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"VOF Week 3: (Blogging my Addiction)"

When I started blogging in Jan 2008, I didn't really think it will become something that I will be addicted. Little did I know that my off-line activism will translate into on-line activim and that I will constantly be thinking of what to blog about. That for another reason, will be cutting off my social commitment just to blog!

My office duties involve a lot of online work but should not include personal blogging during working hours but sometime I could not resist blogging and doing blog rounds during work. This is a huge challenge and I am trying to correct myself and not get myself fired!

The bandwith for once doesn't help matters in Nigeria, I have to stay awake at night to try and compose my post since I don't want to do it at work and I only have internet facility at work. Staying awake late is one of my challenges, but what can I do, I must blog!

My husband know feels I live on the internet via blogging as the only thing that can distract me when I want to blog or do my blog rounds are my cats not even my husband! My addiction to blogging is getting a better part of me...

Comments

LauraB's picture

blog away!

Oluwatoyin Ajao,

Your blogging is fueling you, your ideas, your passions! And now you have VOF and all of us to listen.
I look forward to reading and knowing your thoughts and feelings in the future.

Warm wishes,

Laura

Oluwatoyin Ajao's picture

Thanks Laura

Thank you so much Laura!

Toyin Ajao

LauraB's picture

Challenges

TAD,
I am curious about your access to the internet. Do you have internet cafes near you? Do you remember the idea
in the VOF week 3 assignment about asking if an internet cafe could donate a few hrs. Is this a possibility?
Yes, keeping your job is essential! It seems that getting used to the online world can be so addictive and balancing
our family, work, and friends at home are important too. WorldPulse has such purpose and it's easy to want to listen and comment all the time.

I hope this challenge balances itself out. I'll be interested to hear if you can figure out another place to get internet access other than work.

Happy Blogging!

Laura

Oluwatoyin Ajao's picture

Re: Challenges

Dear Laura,
thanks for this insight. I am not sure I like visiting cyber cafes in Nigeria. Majority of the cafes near my areas are flooded with young boys that are into scamming business. The place is often rowdy and noisy.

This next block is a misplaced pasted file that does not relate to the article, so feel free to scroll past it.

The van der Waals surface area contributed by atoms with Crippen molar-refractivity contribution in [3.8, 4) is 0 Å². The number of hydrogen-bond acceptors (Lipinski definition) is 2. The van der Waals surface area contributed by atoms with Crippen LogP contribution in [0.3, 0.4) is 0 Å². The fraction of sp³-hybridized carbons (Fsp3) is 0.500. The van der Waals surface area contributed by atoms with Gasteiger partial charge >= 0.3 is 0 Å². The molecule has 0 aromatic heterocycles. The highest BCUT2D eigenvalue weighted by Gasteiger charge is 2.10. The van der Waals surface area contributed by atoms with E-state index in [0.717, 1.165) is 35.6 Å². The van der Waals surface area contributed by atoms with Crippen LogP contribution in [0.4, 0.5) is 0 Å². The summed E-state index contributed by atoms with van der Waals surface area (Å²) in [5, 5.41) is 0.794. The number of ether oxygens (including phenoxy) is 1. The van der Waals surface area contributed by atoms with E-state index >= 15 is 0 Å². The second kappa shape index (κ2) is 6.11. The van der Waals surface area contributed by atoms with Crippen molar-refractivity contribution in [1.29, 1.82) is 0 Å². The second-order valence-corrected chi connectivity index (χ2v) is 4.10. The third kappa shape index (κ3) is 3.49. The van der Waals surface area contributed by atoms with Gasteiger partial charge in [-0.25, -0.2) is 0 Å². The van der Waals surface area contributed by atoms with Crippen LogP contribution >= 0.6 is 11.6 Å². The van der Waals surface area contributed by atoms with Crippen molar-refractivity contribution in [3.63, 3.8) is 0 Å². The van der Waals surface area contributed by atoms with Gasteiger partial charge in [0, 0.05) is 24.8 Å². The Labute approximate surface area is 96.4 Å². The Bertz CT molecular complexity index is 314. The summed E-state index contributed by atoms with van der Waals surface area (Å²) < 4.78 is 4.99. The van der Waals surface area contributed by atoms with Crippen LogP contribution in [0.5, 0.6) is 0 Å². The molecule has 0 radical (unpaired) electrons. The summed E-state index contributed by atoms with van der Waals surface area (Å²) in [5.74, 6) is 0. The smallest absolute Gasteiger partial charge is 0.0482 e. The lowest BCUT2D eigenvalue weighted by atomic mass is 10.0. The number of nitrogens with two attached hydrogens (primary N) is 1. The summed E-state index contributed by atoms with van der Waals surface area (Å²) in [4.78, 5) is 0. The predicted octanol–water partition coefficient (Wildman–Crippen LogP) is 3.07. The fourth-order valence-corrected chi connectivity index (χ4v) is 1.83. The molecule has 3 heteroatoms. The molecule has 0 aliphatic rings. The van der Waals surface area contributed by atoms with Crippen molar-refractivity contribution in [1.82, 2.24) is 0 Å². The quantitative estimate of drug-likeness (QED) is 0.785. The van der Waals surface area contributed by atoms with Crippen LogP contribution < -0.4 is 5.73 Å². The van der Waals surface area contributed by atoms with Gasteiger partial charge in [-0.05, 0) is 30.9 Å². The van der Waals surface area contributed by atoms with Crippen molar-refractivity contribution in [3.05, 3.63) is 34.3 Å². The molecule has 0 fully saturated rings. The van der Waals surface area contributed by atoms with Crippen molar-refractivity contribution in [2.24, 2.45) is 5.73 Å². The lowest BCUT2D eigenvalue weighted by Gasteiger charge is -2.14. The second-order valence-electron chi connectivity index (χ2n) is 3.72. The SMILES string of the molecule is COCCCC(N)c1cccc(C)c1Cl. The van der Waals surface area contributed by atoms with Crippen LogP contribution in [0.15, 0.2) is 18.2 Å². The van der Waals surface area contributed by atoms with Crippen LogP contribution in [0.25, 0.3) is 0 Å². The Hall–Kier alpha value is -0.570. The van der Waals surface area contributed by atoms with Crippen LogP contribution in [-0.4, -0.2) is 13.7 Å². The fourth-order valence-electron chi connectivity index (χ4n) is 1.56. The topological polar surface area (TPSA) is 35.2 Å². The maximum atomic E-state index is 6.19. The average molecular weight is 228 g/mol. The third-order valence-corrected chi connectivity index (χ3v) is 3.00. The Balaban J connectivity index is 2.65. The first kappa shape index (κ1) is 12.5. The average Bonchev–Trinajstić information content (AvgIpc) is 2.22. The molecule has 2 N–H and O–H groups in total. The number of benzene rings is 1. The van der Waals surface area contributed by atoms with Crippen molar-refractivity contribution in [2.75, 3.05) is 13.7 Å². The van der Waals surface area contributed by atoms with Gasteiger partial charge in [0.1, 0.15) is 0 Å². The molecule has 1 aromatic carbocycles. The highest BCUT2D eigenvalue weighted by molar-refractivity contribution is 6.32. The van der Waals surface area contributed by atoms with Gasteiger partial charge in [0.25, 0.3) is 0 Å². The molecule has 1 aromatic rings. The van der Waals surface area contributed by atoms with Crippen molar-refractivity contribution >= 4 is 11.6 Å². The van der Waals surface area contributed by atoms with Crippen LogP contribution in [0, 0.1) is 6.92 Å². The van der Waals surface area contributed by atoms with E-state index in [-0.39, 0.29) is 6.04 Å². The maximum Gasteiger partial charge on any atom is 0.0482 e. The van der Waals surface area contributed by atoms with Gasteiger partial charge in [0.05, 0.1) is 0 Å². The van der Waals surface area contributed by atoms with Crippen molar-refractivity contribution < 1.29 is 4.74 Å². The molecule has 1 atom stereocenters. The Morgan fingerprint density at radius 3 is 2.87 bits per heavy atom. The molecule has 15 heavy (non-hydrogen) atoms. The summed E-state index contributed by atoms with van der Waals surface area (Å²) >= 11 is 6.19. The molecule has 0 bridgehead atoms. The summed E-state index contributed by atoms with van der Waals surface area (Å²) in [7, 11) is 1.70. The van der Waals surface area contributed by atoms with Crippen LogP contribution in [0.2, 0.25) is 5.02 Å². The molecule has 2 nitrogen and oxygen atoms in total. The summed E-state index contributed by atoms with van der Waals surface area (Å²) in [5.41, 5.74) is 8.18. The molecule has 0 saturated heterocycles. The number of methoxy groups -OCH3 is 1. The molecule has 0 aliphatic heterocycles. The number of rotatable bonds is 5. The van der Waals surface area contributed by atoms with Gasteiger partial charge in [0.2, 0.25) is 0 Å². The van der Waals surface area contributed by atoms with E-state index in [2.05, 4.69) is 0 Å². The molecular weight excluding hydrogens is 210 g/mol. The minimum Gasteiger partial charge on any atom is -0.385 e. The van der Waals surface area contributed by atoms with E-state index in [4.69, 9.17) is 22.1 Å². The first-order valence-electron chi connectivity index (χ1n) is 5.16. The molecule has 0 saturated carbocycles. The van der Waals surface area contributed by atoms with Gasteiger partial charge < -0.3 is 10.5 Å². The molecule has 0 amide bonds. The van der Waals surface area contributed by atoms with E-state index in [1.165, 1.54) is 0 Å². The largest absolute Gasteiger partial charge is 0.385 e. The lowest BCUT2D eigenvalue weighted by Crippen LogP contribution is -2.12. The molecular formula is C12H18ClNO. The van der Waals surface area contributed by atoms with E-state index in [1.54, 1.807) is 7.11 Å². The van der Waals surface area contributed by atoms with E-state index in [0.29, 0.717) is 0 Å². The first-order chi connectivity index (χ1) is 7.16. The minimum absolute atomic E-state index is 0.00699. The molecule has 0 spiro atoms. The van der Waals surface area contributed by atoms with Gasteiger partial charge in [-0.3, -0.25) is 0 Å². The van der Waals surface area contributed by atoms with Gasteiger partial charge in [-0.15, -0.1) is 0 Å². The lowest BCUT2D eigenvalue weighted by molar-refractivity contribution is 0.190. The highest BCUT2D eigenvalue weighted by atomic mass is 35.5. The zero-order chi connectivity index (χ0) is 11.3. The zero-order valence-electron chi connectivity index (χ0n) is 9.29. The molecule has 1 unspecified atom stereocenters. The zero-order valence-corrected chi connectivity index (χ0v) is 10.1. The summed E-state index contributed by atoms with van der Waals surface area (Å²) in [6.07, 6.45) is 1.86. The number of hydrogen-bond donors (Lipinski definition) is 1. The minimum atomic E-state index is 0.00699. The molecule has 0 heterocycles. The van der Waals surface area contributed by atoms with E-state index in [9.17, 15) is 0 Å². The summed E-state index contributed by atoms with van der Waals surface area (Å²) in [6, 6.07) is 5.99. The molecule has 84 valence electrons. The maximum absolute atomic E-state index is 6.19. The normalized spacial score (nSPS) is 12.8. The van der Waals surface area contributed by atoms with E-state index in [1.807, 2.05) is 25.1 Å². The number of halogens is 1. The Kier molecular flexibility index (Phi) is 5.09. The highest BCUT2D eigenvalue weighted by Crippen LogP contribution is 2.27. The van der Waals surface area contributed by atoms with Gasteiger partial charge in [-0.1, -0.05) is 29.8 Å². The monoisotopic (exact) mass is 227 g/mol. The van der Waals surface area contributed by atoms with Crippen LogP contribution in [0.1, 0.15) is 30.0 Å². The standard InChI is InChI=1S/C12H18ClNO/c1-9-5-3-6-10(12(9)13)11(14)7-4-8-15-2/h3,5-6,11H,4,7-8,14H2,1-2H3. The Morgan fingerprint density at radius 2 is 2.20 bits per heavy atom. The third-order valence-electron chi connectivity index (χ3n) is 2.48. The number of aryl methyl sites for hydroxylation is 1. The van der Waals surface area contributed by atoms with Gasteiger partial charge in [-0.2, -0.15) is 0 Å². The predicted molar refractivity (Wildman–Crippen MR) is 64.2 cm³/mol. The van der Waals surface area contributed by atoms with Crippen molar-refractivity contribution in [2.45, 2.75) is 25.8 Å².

The solution I am working towards is to safe money and get internet connection at home via some service providers we have in Nigeria where I will be paying $70 dollars a month after the intial installation fees of $175. I intend to get this service so that I can do a lot from the corner of my house.

Thanks Laura.

Toyin Ajao

dawn_dancer's picture

Blogging the night away

Hi Oluwatoyin --

I'm one of your VOF Listeners for this week. Thank you for your postings -- I went back and read them all to get a better sense of you. I have so much respect for people like you who are able to communicate so well in a second language! The picture you paint of how much interest you have in the world of blogging gives me a partial picture of who you are. I would encourage you to tell me more about yourself and your life -- for me over here in America, I am hungry to hear what daily life is like for you in Nigeria, what your challenges and your joys are. Your comment to Laura above about how you don't want to go to the Internet cafes at night because of the young boys is for me a very dramatic picture and that small detail tells me much about what you live with in your city. PulseWire is a place for us to get to share the realities of our very diverse lives -- please help me to virtually experience yours!

As for your comment above about getting an Internet connection at home -- I have an idea (which may or may not be any good). Since there are probably other women like you who would love to have a connection to the Internet but also don't like going to the cafes, would there be a way that you could help pay for the monthly fee by creating a club for women and selling subscriptions for a certain number of hours of access per week? (Or something like that.) It just seems like that's a need that maybe you could find a way to fill, and also keep down that large expense for yourself at the same time.

Anyway, just a thought.

Keep blogging, and yes, please keep your job!

With warmth --
Patricia

Oluwatoyin Ajao's picture

Re:Blogging the night away

Thanks dear Patricia,
good suggestion the selling of subscriptions. I will play around with this and see how it goes. It just that so many telecommunications companies are now into this and some NGOs now have cafe in LAGOS. I am just unlucky that they are far from my area. And the other cafes flooded with the boys are like that day and night. I can handle their noise but not their disrespect.

At times some cafe administrators kinda look into what you are doing. A total lack of courtesy. I can go on and on...

I work with Women's Technology Empowerment Centre and a lot of times I am on the internet and my ablility to communicate so well is second language well is because English is our official language. Well, it's even better that we have this official language as we have over 500 languages in Nigeria. It would have being so confusing without an official language that everyone is accustomed too.

Thanks so much Patricia, I will try and explore your suggestions and see how it goes.

Happy easter

Toyin Ajao

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